Cue the Shuttle: It’s the 64th Annual Academy Awards With AM-Oscars, Bjt
NEW YORK (AP) _ Yes, it’s still too long. Yes, the acceptance speeches still are mostly obscure or maudlin. And, yes, like it or not, the Academy Awards still are the last bastion of full-throttle live TV entertainment.
Bless the Academy of Motion Picture Arts and Sciences anyway, for Monday night it wrapped up the 64th Annual Academy Awards in a shade over 3 hours.
Those 210-plus, star-studded minutes included a set of one-armed push-ups from best supporting actor Jack Palance, a greeting from the crew of space shuttle Atlantis and four full-bore production numbers.
Best of all, it included the giddily brilliant improvisations of Billy Crystal, in his third year as host.
Crystal was charming from the moment he was wheeled onstage and strolled into the audience wearing the face mask of the demonic Hannibal ″The Cannibal″ Lecter from ″The Silence of the Lambs,″ which was named best picture.
″I’m having some of the Academy over for dinner,″ he confided to Anthony Hopkins, who later won best-actor honors for his Lecter role.
Palance, who at 72 won the first Oscar of his 42-year career for his work with Crystal as a crusty trail boss in ″City Slickers,″ showed off his physical prowess on behalf of older actors.
″Billy Crystal,″ Palance snorted. ″God 3/8 I crap bigger’n him.″
Crystal got the last laugh, improvising and updating Palance’s offstage exploits during the rest of the evening. Palance variously was reported to be bungee-jumping off the Hollywood sign, winning the New York primary and being the father of the many children in one production number.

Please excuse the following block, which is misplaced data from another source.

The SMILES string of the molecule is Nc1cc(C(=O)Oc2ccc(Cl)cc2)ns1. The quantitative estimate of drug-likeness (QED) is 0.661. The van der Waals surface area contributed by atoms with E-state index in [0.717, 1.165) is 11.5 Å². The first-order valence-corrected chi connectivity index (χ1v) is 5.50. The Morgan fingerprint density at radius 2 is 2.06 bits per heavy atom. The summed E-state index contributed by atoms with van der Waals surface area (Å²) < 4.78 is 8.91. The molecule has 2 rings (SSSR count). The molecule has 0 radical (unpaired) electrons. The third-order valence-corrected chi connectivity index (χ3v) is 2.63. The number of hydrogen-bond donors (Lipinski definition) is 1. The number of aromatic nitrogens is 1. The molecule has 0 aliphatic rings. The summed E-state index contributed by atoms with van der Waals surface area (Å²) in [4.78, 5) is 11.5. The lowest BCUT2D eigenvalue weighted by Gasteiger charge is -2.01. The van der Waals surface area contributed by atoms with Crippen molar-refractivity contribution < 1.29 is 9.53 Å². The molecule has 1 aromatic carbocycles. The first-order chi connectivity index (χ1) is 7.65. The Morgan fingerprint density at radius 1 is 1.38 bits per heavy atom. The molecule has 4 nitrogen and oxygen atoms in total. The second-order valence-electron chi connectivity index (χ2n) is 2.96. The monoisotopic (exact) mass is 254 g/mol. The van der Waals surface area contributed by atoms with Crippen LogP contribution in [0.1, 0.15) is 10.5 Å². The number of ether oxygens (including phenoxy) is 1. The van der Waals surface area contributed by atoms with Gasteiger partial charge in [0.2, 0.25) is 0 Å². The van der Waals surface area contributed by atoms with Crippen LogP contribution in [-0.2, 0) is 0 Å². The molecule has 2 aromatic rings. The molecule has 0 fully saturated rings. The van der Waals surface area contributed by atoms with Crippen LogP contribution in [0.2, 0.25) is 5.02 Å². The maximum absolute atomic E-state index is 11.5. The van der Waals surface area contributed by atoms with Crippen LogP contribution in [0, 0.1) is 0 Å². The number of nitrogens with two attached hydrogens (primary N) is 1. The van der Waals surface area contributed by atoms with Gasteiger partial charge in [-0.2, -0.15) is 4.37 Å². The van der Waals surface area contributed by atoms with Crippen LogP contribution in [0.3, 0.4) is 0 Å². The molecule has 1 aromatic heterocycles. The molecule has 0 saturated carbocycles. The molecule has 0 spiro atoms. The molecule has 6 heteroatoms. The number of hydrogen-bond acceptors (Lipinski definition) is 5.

For all its gentle comedy and spectacular staging, the academy also provided a forum for political statements and had its share of touching moments:
- Comedy producer Hal Roach, age 100, was introduced and received a half- minute standing ovation. (Because of a technical gaffe, Roach was inaudible as he thanked the crowd - and Crystal noted that was appropriate, since Roach began in silent films.)
- Debra Chasnoff, producer of the best documentary short subject, ″Deadly Deception: General Electric, Nuclear Weapons and Our Environment,″ was applauded heartily while she condemned environmental misdeeds of nuclear weapons makers. ″Thank you very much, and boycott GE 3/8″ she said.
- Red ribbons symbolizing AIDS awareness were worn by most of the awards presenters, including actor Richard Gere, who urged the audience to write their congressmen to divert defense spending into AIDS research.
- ″Beauty and the Beast″ composer Alan Menken, accepting the award for best score, spoke to the memory of his late partner, lyricist Howard Ashman, who died a year ago of AIDS: ″Howard, I wish you could have seen the finished product. ... I know you would have been proud.″
- Ashman’s longtime companion, Bill Lauch, accepted the Oscar for best song. ″It is bittersweet,″ he said. ″This is the first Academy Award given to someone we’ve lost to AIDS. In working on ‘Beauty and the Beast,’ Howard faced incredible personal challenges but always gave his best. What made that possible was an atmosphere of understanding, love and support. That’s something everyone facing AIDS not only needs, but deserves.″
- Ailing Indian filmmaker Satyajit Ray accepted an honorary Oscar from his hospital bed in Calcutta, India.
- Liza Minnelli and Shirley MacLaine, at the podium to present the award for best song, saluted Barbra Streisand, who was not nominated for her work on best-picture nominee ″The Prince of Tides.″ Miss MacLaine, a believer in reincarnation, suggested the three of them make a musical next year, then shrugged and said, ″Some other life.″
Crystal, who was suffering from the flu, closed the ceremonies with thanks to ″my wife, Janice, without whose soup this night would not have been possible.″ And he announced that next year’s host would be Palance.
And so it ended. It wouldn’t have run so long if they hadn’t tried to put so much stuff into it.